History of Olives
The genetic origins of the cultivated olive (Olea Europaea) are unclear, but various subspecies of inedible wild olives are almost invariably present where olives are grown. Evidence suggests that the edible olive has been used since the early Bronze Age: from 500 years ago or more, probably beginning in the Asian areas of the Mediterranean coast. According to the written records, olive oil was much more expensive than either wine or oil from seeds. This is understandable when one takes into account that an olive tree grown from seed can take up to 15 years before they begin to bear fruit.
From its area of origin, olive cultivation began to spread westward all around the Mediterranean coast. Throughout the ancient world, olive oil was used primarily for lamps. Rituals such as anointing and skin treatments also used olive oil. There is little indication of its use in food in ancient times. Olive oil production continued to increase steadily into early modernity with greater urbanisation. However, the introduction of cheaper means of lighting meant a decline in demand in the late nineteenth century.
The high price of olive oil meant that producers often concentrated on cheaper production processes at the expense of quality, and oil was often adulterated or labelled as being of a better grade when in fact it was of poor quality. Even today, olive oil is sometimes found to have been fraudulently supplemented with or even replaced by various other products, particularly hazelnut or sunflower oil. This phenomenon was one reason for the establishment of the International Olive Oil Council, which has brought about great improvements in the industry in recent decades.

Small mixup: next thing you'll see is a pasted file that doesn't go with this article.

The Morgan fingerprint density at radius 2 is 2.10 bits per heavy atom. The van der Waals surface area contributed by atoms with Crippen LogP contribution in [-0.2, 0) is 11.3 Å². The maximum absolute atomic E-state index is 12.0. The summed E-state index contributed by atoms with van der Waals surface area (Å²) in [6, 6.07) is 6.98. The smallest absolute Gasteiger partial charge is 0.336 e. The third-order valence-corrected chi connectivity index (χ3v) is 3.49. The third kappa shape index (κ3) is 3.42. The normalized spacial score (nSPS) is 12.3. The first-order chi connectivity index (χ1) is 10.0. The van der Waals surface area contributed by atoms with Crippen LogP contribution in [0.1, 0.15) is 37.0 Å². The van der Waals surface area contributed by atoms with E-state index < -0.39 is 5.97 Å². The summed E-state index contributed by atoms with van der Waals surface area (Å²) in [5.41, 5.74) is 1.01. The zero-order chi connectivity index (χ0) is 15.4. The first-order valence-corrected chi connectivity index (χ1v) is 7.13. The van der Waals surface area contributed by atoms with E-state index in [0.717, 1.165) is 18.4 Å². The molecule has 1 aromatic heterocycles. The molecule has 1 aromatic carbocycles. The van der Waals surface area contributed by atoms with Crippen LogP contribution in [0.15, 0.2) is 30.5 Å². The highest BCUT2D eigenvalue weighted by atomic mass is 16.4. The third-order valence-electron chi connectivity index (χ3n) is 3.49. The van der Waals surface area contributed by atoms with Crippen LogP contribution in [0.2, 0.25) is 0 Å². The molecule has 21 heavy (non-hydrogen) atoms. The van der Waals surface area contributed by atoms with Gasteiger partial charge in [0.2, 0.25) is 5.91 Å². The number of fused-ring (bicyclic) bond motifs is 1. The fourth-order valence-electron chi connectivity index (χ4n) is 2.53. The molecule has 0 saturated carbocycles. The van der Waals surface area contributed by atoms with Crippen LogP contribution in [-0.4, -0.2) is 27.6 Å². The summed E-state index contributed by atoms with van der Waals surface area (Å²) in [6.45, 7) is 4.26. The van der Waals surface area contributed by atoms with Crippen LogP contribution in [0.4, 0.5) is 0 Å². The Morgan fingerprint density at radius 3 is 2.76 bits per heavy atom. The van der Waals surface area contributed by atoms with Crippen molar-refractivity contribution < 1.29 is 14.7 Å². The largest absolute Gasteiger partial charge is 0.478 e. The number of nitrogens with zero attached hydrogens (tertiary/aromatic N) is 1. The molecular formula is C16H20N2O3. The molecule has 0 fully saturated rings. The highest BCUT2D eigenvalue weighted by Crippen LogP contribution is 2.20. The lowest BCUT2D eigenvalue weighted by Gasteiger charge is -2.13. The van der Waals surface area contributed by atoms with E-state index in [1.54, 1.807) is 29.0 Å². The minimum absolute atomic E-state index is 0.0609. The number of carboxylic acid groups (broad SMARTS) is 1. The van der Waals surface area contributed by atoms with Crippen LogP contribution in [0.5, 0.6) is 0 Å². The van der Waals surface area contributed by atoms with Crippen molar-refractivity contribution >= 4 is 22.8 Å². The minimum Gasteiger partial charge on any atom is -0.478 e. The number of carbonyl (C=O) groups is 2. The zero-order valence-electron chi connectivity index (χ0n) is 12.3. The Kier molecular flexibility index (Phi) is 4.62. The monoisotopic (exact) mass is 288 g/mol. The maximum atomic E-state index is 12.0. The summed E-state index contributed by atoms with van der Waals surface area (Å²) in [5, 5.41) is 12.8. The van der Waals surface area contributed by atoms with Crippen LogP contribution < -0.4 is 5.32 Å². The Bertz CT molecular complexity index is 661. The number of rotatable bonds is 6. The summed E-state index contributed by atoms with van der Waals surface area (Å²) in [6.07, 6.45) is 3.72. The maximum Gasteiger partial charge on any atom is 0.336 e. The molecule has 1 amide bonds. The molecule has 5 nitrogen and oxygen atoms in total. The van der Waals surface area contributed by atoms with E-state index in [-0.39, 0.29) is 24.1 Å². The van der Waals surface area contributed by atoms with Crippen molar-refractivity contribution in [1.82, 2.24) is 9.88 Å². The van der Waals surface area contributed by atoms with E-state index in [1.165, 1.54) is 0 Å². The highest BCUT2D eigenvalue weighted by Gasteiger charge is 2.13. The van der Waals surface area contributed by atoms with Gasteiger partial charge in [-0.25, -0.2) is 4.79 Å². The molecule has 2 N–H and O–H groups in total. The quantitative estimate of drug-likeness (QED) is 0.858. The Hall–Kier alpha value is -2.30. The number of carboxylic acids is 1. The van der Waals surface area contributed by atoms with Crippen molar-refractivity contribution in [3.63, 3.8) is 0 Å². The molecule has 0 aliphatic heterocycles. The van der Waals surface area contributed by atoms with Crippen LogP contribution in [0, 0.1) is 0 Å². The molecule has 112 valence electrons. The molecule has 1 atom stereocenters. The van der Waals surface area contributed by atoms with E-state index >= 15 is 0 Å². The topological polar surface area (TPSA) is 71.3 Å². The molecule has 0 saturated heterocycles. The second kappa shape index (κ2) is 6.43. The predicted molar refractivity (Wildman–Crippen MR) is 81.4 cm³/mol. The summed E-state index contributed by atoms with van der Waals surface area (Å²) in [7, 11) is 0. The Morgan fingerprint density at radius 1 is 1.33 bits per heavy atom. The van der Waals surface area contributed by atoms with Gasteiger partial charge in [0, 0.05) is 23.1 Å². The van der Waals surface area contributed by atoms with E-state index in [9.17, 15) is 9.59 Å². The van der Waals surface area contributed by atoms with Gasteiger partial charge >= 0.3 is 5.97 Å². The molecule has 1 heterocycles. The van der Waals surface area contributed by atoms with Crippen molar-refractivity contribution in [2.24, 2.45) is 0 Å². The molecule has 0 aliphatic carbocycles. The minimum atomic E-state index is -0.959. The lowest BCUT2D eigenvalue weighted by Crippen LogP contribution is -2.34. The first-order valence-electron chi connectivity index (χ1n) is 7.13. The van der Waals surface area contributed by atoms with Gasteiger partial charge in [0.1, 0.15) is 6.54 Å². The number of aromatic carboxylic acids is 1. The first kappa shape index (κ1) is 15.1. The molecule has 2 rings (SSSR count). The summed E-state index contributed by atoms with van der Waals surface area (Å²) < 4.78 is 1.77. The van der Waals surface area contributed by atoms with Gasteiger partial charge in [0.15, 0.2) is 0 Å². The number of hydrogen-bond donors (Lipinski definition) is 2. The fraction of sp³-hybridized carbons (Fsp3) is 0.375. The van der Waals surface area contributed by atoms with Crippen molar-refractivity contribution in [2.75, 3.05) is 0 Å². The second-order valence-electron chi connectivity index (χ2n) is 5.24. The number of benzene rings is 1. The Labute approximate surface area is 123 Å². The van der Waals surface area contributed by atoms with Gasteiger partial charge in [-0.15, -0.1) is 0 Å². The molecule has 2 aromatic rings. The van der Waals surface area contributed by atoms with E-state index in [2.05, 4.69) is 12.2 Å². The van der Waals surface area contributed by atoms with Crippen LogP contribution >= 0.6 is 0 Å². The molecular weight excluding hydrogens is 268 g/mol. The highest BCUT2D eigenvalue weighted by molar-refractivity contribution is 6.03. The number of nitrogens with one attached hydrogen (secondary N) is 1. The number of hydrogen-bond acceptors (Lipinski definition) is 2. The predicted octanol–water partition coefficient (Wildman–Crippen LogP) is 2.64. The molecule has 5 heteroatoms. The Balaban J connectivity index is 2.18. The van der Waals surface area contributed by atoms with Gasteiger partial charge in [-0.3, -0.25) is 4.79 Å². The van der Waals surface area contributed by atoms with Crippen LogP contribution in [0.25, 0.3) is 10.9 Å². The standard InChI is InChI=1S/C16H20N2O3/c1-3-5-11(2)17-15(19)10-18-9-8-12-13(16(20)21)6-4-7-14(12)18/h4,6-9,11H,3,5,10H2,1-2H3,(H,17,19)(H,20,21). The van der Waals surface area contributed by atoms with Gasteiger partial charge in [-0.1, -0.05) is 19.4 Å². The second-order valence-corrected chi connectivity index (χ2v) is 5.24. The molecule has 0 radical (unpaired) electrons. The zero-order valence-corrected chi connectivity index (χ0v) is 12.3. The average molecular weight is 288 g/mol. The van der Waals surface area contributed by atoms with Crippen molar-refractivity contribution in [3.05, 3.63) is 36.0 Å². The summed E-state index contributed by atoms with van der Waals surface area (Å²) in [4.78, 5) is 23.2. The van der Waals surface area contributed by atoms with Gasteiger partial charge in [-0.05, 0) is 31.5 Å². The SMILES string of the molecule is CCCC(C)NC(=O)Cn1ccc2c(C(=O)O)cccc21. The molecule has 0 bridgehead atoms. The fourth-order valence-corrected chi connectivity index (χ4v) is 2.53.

Current State of Olive Cultivation
The prospects of the industry have been bolstered by the increasingly widespread use of olive oil in food as its nutritional benefits become more widely known, as well as new growing techniques. While traditional areas of cultivation have wide spaces of more than 7 metres between trees, high-density and super-high-density systems have come into operation in which trees are closely spaced. An olive tree planted in such an arrangement bears fruit sooner, with yields equal to traditional planting methods. However, modern growing systems are not without their disadvantages, and super-high-density growing is only suitable for some cultivars and types of farming land.
The vast majority of current olive production occurs in Spain, Italy and Greece, only 10% of which is used for table olives. An immense variety of European cultivars exist today. However, this is partly a result of local tradition – sometimes restricted to one particular village – and the survival of a cultivar does not always reflect its intrinsic merit. In newly planted areas, a relatively small number of the better cultivars are usually planted. This explains why there are only about 20 major kinds of olive trees in areas where cultivation has more recently begun, such as in South Africa and New World cultivation areas.
History of Olive Cultivation in South Africa
Although Jan van Riebeeck already planted two olive trees at the Cape in 1661, it was not until the late nineteenth century that the olive industry began to develop in South Africa. At that time, only a few trees were planted.
Ferdinando Costa, an Italian immigrant, started experimenting with olive cultivation in South Africa in the early twentieth century. Relying on the indigenous wild olive (“olienhout”) for rootstock and the Mediterranean climate of the Western Cape, he began to import scions of fine Italian cultivars and determining varieties suitable for local conditions. In 1925, he transferred his efforts to Paarl, where commercial cultivation began in earnest. Scions were also obtained from California and Australia. In 1936, he produced the first olive oil.
Since then, the industry has grown rapidly. There are now more than 300 olive producers. The overwhelming majority are still in the Western Cape, particularly the Paarl region. South African olive oils have won many awards, the varieties cultivated here being renowned for their quality.
Current State of the South African Olive Industry
Compared to the European industry, the South African one remains small. In 2010, annual per capita olive oil consumption remained at only 80ml per year, compared with 12-24l in countries where it is more traditional. Less than a fifth of this is locally produced: European olives growers often compete with South African ones on price, benefiting from economies of scale and subsidies.